Playing for Animals and Humans
Musician Stan Strickland (Photo: Stan Strickland)
Musician Stan Strickland has played his saxophone for animals at the zoo, and for humans in many clubs. He tells host Steve Curwood about how gorillas respond to jazz, and leads the audience in an African chant to call back the light.
CURWOOD: Donna, I want you to stick around while we talk to Stan Strickland, who's been making the music here for us today. And he's also been trying to spread his message to the animal kingdom, I mean literally. Now you used to work at Boston's Franklin Park Zoo. You're not allowed to feed the animals there but I understand, Stan, you have been playing to the animals. How did that gig come about?
STRICKLAND: Colleen Kelley, who works with the zoo, had this idea that the animals needed to have a little entertainment, something to break up the boredom from looking at all these silly people. (AUDIENCE LAUGHTER) So she started a series of music performances and I was asked to do one.
CURWOOD: Hmm. So, how did the animals respond to all this?
STRICKLAND: Well, it's kind of interesting. You know, you don't really know what an animal is thinking. You have to kind of project. I played for 3 different animals. The first was zebras.
CURWOOD: Can you show me what you played for the zebras?
STRICKLAND: Well, I had my trusty soprano saxophone. And in the very beginning it was a photo shoot to sort of give some publicity. So we just pretended to play -- I was blowing air sort of like (SOUND OF AIR ESCAPING). And just to make sure they wouldn't get too spooked out. But they seemed to not mind our being there, so we started playing a little bit, a little bit like... (SAX AND DRUM BEATS) Then we went over to and met Koby. You must know about Koby.
CURWOOD: Oh, the gorilla. I've met him, and Kiki, too, there.
STRICKLAND: And Kiki. Koby is really pretty cool. At first, Koby was back somewhere, we couldn't see him. And Kiki was out sort of bathing in the sun. So I gave out a big call on the saxophone to see if I could get his attention, like: (TREMOLO ON SAX) And Koby kind of walks out like Yo, what's up man? (AUDIENCE LAUGHTER) Really. (GRUNTS) And one thing I learned, though, about at least the gorillas is that one of their ways of communicating is by throwing things, right? (AUDIENCE LAUGHTER) And they throw whatever is around, so there are 2 areas of the Franklin Park Zoo for the gorillas. The outside area, there's some branches and some things, and occasionally Koby would throw some branches. But when we went inside, the other male gorilla, what's his name?
STRICKLAND: Vip looks like of mean to me.
FERNANDES: Yeah, he'll throw something else. (AUDIENCE LAUGHTER)
STRICKLAND: Yeah. So I was there the 2 times with musician friends Bob Moses, a drummer, and the second time with Wesley Wirth. So Wesley and I had seen Koby throw stuff. So when we went inside, Vip?
STRICKLAND: Vip was like standing there and he reached down to grab something to throw, and Wes and I knew it was coming, so we kind of like, kind of ducked a little bit. And unfortunately some of the other people in the audience didn't quite know what was happening, and as Vip sort of tossed little gorilla poop out (AUDIENCE LAUGHTER) it kind of splattered on a little girl's leg, and that was kind of yucky. (AUDIENCE LAUGHTER)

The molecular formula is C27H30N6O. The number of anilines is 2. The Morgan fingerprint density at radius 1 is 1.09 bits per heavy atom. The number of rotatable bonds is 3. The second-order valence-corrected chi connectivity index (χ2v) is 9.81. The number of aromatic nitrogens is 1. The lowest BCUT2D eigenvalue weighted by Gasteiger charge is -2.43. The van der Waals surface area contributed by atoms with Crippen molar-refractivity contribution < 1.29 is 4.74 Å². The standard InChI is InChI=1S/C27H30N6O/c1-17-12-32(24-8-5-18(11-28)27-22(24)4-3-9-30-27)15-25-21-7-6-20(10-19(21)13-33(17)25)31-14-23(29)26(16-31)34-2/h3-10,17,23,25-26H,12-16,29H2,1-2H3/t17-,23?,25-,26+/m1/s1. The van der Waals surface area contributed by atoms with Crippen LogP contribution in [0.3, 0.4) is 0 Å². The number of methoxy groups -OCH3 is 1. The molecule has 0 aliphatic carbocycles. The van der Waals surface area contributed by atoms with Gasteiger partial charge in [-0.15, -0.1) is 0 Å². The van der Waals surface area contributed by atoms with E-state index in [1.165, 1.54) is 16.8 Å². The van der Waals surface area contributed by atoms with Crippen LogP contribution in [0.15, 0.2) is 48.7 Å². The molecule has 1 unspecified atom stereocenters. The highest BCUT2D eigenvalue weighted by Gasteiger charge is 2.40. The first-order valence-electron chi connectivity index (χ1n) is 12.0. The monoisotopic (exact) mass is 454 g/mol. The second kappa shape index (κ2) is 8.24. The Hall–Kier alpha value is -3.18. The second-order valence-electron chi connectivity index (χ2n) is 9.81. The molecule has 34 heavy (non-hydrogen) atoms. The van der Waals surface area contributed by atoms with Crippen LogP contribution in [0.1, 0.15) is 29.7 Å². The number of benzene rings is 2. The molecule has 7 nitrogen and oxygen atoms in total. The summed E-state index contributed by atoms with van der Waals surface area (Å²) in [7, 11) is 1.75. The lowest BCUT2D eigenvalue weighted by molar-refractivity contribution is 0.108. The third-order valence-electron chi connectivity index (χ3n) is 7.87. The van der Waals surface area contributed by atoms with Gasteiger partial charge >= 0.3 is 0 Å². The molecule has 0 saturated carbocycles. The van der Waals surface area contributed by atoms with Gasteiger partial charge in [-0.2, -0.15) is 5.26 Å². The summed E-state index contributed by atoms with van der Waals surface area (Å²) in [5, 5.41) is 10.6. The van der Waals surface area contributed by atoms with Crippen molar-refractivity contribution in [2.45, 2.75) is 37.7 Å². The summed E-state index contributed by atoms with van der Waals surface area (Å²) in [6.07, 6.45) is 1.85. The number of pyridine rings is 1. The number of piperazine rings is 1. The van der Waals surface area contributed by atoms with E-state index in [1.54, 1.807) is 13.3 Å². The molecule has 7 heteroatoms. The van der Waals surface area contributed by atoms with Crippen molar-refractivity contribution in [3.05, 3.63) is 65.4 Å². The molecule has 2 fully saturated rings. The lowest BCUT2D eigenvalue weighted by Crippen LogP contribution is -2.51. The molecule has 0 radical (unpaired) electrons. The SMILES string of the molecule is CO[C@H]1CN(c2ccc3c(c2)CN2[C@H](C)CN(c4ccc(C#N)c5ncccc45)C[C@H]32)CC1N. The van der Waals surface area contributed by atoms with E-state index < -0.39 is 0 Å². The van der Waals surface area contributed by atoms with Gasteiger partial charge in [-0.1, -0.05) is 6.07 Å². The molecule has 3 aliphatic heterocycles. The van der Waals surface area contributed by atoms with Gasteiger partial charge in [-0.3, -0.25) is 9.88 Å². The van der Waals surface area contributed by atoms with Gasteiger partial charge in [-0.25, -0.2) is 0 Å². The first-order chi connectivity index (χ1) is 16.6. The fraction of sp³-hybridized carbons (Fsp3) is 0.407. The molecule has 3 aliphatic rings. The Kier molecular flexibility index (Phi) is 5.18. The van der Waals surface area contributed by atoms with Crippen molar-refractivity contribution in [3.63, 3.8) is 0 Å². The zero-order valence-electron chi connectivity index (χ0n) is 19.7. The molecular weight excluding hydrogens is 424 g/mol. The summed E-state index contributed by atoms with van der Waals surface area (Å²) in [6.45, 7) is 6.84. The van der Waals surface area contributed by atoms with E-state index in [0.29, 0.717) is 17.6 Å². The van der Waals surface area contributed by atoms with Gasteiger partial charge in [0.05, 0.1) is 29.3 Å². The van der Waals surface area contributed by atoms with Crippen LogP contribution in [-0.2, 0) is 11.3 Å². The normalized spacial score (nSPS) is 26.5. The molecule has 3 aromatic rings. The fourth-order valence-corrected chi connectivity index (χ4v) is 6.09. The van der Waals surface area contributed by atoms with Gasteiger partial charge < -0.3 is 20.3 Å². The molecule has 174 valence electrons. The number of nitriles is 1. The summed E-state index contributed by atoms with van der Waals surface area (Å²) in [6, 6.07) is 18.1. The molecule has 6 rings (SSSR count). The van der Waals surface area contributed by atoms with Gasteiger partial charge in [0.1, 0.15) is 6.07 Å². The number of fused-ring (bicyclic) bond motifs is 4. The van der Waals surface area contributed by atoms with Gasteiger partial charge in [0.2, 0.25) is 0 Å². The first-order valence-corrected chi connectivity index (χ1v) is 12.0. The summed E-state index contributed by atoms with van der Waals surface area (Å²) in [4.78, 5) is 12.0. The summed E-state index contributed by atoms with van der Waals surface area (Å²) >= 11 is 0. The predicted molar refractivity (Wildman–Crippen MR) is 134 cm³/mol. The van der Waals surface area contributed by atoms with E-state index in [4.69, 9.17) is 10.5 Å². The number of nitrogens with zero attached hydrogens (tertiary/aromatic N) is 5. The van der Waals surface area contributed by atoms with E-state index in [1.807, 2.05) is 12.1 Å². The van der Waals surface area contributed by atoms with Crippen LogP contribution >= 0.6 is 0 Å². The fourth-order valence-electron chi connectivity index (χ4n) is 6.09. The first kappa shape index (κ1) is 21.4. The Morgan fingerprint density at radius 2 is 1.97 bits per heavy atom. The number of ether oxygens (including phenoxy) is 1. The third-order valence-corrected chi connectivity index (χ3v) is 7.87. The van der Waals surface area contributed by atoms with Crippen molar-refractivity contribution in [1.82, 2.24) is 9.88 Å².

CURWOOD: Sort of a sour note, huh?
STRICKLAND: Yeah, yeah.
CURWOOD: Is there a tune that they seem to like?
STRICKLAND: Oh yeah, so, we kind of played something like this for Koby: (LIVELY SAX AND PERCUSSION)
CURWOOD: That was a great concert for them. Donna, is there any way to tell whether the animals really liked the music that Stan was playing?
FERNANDES: Well, I think probably the most positive sign is that the animals generally approached the exhibit barriers to try to get as close to the musicians as possible. It's still hard to decide whether that's just a novel situation or a novel noise and they're curious, or whether they actually like it. But if the musicians continue to come and the novelty wears off, yet they still approach the barriers, I think it suggests that they really do enjoy the music.
CURWOOD: Well thanks for playing what you did for the animals, Stan. I'm wondering if you could play something for us, now? I think it would be appropriate for us to honor the winter spirits and call for the return of the sun, huh?
STRICKLAND: Okay. For you human animals, we're going to do an African, a West African welcoming song. And this song is to help us welcome the sun back. So we want everyone to sing with us, okay? It's called Afunga Alafia... (DRUM BEATS) Afunga alafia, ashay ashay. Afunga alafia, ashay ashay... and a wa wa wa wa wa wa wa, and a wa wa wa wa wa wa wa... Afunga alafia, ashay ashay... (etc.) A ya ya yo! (AUDIENCE REPEATS) A ya ya yo! ... Ha! ayay (AUDIENCE REPEATS) (etc.)
Living on Earth wants to hear from you!
P.O. Box 990007
Boston, MA, USA 02199
Newsletter [Click here]
Donate to Living on Earth!
Living on Earth is an independent media program and relies entirely on contributions from listeners and institutions supporting public service. Please donate now to preserve an independent environmental voice.
Sailors For The Sea: Be the change you want to sea.
Innovating to make the world a better, more sustainable place to live. Listen to the race to 9 billion
The Grantham Foundation for the Protection of the Environment: Committed to protecting and improving the health of the global environment.
Energy Foundation: Serving the public interest by helping to build a strong, clean energy economy.
Contribute to Living on Earth and receive, as our gift to you, an archival print of one of Mark Seth Lender's extraordinary wildlife photographs. Follow the link to see Mark's current collection of photographs.
Buy a signed copy of Mark Seth Lender's book Smeagull the Seagull & support Living on Earth